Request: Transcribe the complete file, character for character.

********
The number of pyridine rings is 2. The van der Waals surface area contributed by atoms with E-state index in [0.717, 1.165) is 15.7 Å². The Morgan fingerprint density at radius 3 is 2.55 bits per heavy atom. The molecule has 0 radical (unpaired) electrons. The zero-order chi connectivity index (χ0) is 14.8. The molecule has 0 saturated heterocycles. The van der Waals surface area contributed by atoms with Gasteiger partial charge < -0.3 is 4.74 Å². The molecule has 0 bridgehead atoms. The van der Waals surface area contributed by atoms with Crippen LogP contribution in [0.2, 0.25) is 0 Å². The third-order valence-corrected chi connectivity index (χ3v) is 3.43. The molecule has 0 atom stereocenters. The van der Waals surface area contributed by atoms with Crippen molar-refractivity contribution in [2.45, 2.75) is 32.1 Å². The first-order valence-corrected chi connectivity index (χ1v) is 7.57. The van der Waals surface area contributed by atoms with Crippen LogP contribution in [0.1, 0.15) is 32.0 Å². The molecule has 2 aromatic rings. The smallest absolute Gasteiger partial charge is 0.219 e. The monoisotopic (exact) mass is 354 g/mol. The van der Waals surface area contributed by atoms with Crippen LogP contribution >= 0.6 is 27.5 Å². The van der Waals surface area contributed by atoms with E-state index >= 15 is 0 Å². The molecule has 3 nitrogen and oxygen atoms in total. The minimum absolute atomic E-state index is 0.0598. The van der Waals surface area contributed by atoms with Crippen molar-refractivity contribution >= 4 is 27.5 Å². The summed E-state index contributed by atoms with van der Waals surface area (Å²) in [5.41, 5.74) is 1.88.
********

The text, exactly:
The number of pyridine rings is 2. The van der Waals surface area contributed by atoms with E-state index in [0.717, 1.165) is 15.7 Å². The Morgan fingerprint density at radius 3 is 2.55 bits per heavy atom. The molecule has 0 radical (unpaired) electrons. The zero-order chi connectivity index (χ0) is 14.8. The molecule has 0 saturated heterocycles. The van der Waals surface area contributed by atoms with Gasteiger partial charge < -0.3 is 4.74 Å². The molecule has 0 bridgehead atoms. The van der Waals surface area contributed by atoms with Crippen LogP contribution in [0.2, 0.25) is 0 Å². The third-order valence-corrected chi connectivity index (χ3v) is 3.43. The molecule has 0 atom stereocenters. The van der Waals surface area contributed by atoms with Crippen molar-refractivity contribution in [2.45, 2.75) is 32.1 Å². The first-order valence-corrected chi connectivity index (χ1v) is 7.57. The van der Waals surface area contributed by atoms with Crippen LogP contribution in [0.1, 0.15) is 32.0 Å². The molecule has 2 aromatic rings. The smallest absolute Gasteiger partial charge is 0.219 e. The monoisotopic (exact) mass is 354 g/mol. The van der Waals surface area contributed by atoms with Crippen LogP contribution >= 0.6 is 27.5 Å². The van der Waals surface area contributed by atoms with E-state index >= 15 is 0 Å². The molecule has 3 nitrogen and oxygen atoms in total. The minimum absolute atomic E-state index is 0.0598. The van der Waals surface area contributed by atoms with Crippen molar-refractivity contribution >= 4 is 27.5 Å². The summed E-state index contributed by atoms with van der Waals surface area (Å²) in [5.41, 5.74) is 1.88.